Dear Yoga Student.

Via on Sep 19, 2013

Teacher to Student.

Today, I posted this letter on my Facebook “blog.”

I want my students to maintain a healthy perspective and understanding of my role as their teacher.

I know I’m not alone, many other teachers discourage their students from following them and placing them on a stage (where no one belongs). However, it happens every day and it is affecting the powerful influence of the yoga practice itself.

This is a call to all yoga teachers to keep our feet on the floor, and a call to all students to throw the pedestal away.

Dear Yoga Students,

Please stop wasting your precious time creating fantasies of how enlightened, perfect, spiritual, grounded, all knowing, guru-ed out, sexy and mysterious your sweaty, scantily-clad Lululemon-ed yoga teacher is.

Sweaty and scantily clad, I’ll give you—the rest is all in your mind.

Do not throw away another moment thinking, “My yoga teacher is so much more in tune with himself/herself than I am. I wish I could be more like him/her. I love how sensitive, warm and attentive he/she is toward me. Maybe I should leave my marriage and be with a man/woman who does yoga, then I’ll be happy. Everything will be perfect.” (This cliche is reality, it happens more than you think.)

I’ll let you in on a little secret—(the majority of) yoga teachers are the most insecure, confused, lost, egotistical and wounded human beings alive. We may not show it, we may do everything to throw you off our scent, but we are.

In fact, you may not realize how vital your presence is in our classes. You are feeding our need for validation. You help us feel important. The more of you there are, the better we feel about ourselves and when you don’t show up, it affects us.

So the next time you think your teacher holds the power, understand it is the other way around—you are the powerful one.

Enjoy our sequences. Shazam our playlists. Learn the name of a muscle or two. Maybe pick up some Sanskrit along the way, but then roll up your mat and get on with your life. Go have lunch with your friends. Take your kids to the park. Make love to your husband and thank him for being by your side and supporting you.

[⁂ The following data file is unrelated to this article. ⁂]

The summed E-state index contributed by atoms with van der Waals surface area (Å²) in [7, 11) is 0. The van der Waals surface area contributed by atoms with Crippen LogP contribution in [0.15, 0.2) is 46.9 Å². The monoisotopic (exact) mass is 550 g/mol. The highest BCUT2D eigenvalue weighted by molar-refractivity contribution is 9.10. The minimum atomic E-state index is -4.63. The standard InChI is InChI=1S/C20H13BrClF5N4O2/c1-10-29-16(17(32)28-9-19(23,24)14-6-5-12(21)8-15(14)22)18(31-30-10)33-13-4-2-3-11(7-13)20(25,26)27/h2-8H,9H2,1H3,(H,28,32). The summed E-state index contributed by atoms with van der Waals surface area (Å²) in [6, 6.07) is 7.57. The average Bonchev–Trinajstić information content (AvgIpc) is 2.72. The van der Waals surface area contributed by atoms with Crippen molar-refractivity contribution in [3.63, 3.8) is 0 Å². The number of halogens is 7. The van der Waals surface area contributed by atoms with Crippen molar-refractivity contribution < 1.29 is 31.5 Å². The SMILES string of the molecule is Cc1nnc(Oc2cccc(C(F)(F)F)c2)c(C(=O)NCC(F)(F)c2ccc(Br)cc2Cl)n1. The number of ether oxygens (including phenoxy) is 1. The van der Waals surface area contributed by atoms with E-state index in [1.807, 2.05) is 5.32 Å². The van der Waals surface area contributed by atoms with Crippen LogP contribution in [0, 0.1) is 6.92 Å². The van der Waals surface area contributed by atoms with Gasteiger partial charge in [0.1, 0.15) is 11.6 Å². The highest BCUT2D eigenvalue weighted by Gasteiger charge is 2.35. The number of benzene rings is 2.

You are your own teacher. You are your own expert.

We deserve no pedestal, no accolade, no special treatment. We are no better than you. We are no less confused than you. We are no smarter than you. We are no more spiritual than you.

Just because we can hold a handstand does not mean we are any more enlightened than you. It just means we can hold a handstand. Big deal.

We are teachers of yoga. We are people who found a method, a tool which helps us feel just a little bit better about ourselves, and we became teachers (originally) to help you feel the same. That’s it.

By Rebecca Lammersen

 

Originally published on The Huffington Post

 

Like elephant yoga on Facebook.

 

Ed: Bryonie Wise

 

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About Rebecca Lammersen

Rebecca Lammersen is the founder of Yogalution, a donation based yoga studio in Scottsdale, AZ. I love being alive. I love being a mother. I love teaching yoga. I love to write. I love to know. I love to not know. I love to learn. I love to listen. I love to read. I love to travel. I love to dance. I love to help. I love to serve. That pretty much sums me up. Check out Rebecca's website and her articles at The Huffington Post. Subscribe to Rebecca's feed and never miss a post!

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10 Responses to “Dear Yoga Student.”

  1. Joe Sparks says:

    In my perspective if you set up healthy boundaries this will be less likely to happen. What has worked well at my studio is our policy of no dating or socializing with students. Yoga teachers need to hang out with peers, not students. This will prevent a lot of acting out. Group activities are okay. It is no secret that most everyone is confused in the area of relationships, teachers and students. I think yoga can help folks grow out of their timidities and fears of being a teacher and leading people. We can create a space were it is safe to be vulnerable and open, we cannot make anyone feel better, only invite, encourage and allow that to happen, when that person is ready. I have relaxed high expectations of my students at their own speed. WE must learn to be compassionate and caring, and think well of our students.

    • Joe, Thank you for sharing. I appreciate your method and I am happy it is working well for you. Maybe you could write a piece about how you were able to effectively integrate and enforce the 'no dating' policy in your studio? Do your teachers abide by it? Is it based on an honor system? It would be helpful to many teachers and studio owners to hear your perspective and the action you have taken to ensure the emotional well being of your students and teachers are not compromised. Thank you again, Rebecca

  2. Pat McKenney says:

    Bravo, Rebecca Lammersen …. Diogenes can rest!!!!

  3. Erica Leibrandt Erica says:

    I really love this. Thank you, from a fellow flawed instructor.

  4. Will says:

    Beautifully said. Loved this piece. Thank you Rebecca!

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